Wednesday, January 1, 2014

A new year with the same God

I couldn't help but wake up today, January 1st, 2014, with a sense of anxiety. Yes, it is a new year, free from surgery after surgery (I just finished my sixth since this whole cancer thing started,) it's past the most intense part of chemotherapy and I'm looking forward to doing things I wasn't able to last year. And with it brings pressure. Pressure that I imposed on myself somewhere in the night or early morning between these two years of Our Lord. "This year I have to be better. This year I have to do more. This year will be the year I ..." fill in the blank.



I stormed downstairs to provide a "special day" service of making brunch for the family (also my own idea) and I threw my hands up in irritation with a suffocating feeling of overwhelm (is overwhelm a thing? Because this morning it became a noun that choked my being and applied it's crazy, obese weight on my back.) The kitchen was in disarray from our relaxed dinner last night. We were out of eggs and milk. I stepped on a heavily abused toy and generally just woke up too late too feel good about anything anyway.
 If I can't start the day like Mary Poppins on the first day of the year, then how can I do better, be better, do more and be more any other day?




My ever peacemaking husband came down to partner with me in the endeavors of the day, and his first task of order was to reminisce a personal moment of clarity.
We were newly engaged and we went with a few friends to a lonely out of the way camping spot on a very small island in the middle of a lake. It was early spring, and while the weather was pleasant during the day, the water of the lake had not lost its winter chill. As dusk settled on our little two tent temporary homestead, Seth and his friend decided to troll around in the canoe that had expertly delivered us to our island.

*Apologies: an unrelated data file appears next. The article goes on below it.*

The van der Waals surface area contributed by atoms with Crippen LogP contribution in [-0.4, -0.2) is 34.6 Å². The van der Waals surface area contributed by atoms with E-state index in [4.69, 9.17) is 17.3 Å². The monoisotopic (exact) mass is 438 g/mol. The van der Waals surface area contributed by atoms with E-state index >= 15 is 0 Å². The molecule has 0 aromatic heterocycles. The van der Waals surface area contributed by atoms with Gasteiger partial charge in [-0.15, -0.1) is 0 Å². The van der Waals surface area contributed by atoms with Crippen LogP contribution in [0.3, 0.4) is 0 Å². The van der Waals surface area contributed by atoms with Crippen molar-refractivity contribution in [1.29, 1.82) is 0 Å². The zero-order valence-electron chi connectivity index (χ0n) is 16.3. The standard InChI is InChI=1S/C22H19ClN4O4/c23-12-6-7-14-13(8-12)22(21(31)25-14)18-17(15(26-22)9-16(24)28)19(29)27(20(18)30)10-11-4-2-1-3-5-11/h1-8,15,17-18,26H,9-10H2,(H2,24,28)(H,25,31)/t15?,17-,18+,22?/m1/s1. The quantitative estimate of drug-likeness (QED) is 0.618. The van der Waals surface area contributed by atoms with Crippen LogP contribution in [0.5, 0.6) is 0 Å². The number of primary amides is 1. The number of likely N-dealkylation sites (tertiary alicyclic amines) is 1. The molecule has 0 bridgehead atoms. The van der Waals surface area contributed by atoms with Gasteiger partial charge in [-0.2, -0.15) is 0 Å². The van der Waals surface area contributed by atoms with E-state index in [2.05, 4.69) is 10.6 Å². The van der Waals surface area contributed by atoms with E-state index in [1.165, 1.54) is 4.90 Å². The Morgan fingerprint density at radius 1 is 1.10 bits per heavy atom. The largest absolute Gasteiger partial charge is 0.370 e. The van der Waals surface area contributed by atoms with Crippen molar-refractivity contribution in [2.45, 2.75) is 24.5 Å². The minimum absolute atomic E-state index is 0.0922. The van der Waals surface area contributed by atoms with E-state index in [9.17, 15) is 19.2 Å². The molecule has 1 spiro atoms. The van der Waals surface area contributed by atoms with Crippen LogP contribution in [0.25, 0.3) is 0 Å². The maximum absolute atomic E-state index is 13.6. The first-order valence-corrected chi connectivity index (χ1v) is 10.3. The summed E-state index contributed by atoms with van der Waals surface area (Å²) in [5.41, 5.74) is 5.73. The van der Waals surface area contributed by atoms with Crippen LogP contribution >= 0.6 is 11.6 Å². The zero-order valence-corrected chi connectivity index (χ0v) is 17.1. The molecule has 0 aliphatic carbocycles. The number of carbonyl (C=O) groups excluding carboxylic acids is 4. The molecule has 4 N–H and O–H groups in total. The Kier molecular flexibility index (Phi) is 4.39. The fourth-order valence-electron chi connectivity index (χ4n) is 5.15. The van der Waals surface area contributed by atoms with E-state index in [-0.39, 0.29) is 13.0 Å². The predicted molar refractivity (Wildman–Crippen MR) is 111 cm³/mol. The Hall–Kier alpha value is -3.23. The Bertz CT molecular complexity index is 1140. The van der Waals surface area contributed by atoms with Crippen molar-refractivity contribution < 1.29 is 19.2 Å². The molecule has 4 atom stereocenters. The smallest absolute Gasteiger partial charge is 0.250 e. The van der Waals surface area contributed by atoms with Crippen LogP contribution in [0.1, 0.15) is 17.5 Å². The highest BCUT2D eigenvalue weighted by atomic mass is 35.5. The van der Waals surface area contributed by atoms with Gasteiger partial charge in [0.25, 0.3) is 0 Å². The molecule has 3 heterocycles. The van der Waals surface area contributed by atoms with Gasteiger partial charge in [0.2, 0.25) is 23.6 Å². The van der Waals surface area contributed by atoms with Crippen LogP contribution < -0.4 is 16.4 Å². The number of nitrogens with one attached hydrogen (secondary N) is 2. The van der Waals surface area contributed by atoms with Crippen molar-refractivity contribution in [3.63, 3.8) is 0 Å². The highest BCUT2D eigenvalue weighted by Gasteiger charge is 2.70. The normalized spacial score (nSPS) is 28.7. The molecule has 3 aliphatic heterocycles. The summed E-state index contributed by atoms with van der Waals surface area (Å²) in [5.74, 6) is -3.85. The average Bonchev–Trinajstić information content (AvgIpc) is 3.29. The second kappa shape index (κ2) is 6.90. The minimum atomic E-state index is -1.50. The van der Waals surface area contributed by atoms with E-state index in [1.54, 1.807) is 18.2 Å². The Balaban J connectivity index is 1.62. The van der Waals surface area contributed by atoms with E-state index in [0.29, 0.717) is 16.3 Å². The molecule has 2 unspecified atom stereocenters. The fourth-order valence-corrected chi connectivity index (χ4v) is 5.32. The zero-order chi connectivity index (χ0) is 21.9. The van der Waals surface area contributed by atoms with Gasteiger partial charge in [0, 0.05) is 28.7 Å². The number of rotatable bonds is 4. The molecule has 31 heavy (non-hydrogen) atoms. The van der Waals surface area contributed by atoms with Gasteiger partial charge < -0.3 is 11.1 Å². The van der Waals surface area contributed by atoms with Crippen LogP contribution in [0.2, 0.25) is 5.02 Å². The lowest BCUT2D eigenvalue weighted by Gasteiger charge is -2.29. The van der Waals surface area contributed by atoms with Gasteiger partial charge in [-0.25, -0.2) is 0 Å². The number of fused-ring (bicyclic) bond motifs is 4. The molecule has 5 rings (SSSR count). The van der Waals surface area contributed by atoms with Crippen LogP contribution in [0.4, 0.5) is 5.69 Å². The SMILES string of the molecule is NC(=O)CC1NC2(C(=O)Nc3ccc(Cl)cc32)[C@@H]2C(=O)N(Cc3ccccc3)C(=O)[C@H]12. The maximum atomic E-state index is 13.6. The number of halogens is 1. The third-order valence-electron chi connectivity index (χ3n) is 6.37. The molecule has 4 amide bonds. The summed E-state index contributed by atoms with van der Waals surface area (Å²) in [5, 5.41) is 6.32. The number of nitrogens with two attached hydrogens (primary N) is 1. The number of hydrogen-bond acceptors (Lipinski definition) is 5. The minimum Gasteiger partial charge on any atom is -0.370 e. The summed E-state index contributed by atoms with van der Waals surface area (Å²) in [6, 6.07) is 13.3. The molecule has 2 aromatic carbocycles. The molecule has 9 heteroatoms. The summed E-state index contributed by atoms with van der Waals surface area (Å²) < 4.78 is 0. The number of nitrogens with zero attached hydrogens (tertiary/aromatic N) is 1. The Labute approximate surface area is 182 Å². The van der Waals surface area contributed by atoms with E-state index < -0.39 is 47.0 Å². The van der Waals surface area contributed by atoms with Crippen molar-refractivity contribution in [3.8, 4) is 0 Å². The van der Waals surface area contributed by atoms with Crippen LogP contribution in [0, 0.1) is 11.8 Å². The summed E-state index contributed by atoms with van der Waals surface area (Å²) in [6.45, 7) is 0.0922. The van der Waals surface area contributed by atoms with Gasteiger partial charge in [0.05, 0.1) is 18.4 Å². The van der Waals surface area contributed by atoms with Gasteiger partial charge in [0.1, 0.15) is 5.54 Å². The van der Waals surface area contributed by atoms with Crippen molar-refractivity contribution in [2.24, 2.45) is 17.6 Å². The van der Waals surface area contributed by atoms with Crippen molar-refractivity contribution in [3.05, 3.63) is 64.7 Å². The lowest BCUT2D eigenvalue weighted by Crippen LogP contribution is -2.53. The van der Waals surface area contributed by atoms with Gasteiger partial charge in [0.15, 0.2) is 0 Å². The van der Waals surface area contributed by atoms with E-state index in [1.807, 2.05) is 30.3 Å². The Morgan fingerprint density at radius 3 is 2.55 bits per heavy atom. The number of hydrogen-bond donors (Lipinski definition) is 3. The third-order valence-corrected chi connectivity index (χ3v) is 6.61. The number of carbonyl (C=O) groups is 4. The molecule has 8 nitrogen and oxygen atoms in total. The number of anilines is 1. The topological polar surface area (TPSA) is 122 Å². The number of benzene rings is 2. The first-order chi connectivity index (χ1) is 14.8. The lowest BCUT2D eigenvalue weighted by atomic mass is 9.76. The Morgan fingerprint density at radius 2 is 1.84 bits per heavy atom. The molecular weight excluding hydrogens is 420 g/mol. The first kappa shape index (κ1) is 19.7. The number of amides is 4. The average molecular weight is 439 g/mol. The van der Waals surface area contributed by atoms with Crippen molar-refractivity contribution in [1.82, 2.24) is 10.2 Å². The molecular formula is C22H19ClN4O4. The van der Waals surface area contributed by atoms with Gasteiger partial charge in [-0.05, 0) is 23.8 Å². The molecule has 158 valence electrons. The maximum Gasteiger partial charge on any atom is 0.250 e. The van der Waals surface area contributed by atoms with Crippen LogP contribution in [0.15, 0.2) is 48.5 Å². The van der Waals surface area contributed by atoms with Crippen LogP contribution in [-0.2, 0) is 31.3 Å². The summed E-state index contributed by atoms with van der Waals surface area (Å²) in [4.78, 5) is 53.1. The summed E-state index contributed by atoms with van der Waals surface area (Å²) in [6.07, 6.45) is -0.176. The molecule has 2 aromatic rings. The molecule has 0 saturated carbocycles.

Alone on land, my companions and I tended our fire and darkness settled all around the edges of our bubble. 
I don't know how long they had been out in the boat before we heard a distant splash and strangled cry.  I ran as far to the edge of the wet blackness as I thought I could without falling in the frigid water myself or soaking the only pair of sneakers I brought. I screamed a question of well-being into the direction that I last heard my fiancĂ© and friend. There was no immediate reply to me, only "Greg! Greg!.....Greg!" as Seth struggled for purchase on one side of the slippery boat bottom and our friend, unseen by him, struggled to hang on to the other.

I fell to my knees. I had believed in God once. And for that night I sought Him again. 

Meanwhile, God was planting a seed in my future husband, despite the fact that neither he nor I had desired a relationship with Him on a regular basis. Up until then, God was a being of our own making. One that we had created in our minds to resemble ourselves - made to do what we pleased and was "good" as long as he was making choices that we, ourselves, would make. 

But a proximity to death can sometimes change all of that.


I finally heard Seth shout out that they were both alive but that the boat had capsized. They were able to save a flashlight and they turned it on to give us an awareness of where they were located. The light helped my hope, but there was nothing we could possibly do in the night to save them - since they had our only means of transportation and it was currently floating upside down in a hypothermic, 80 foot deep lake with the two of them barely hanging on in their water-weighted clothes.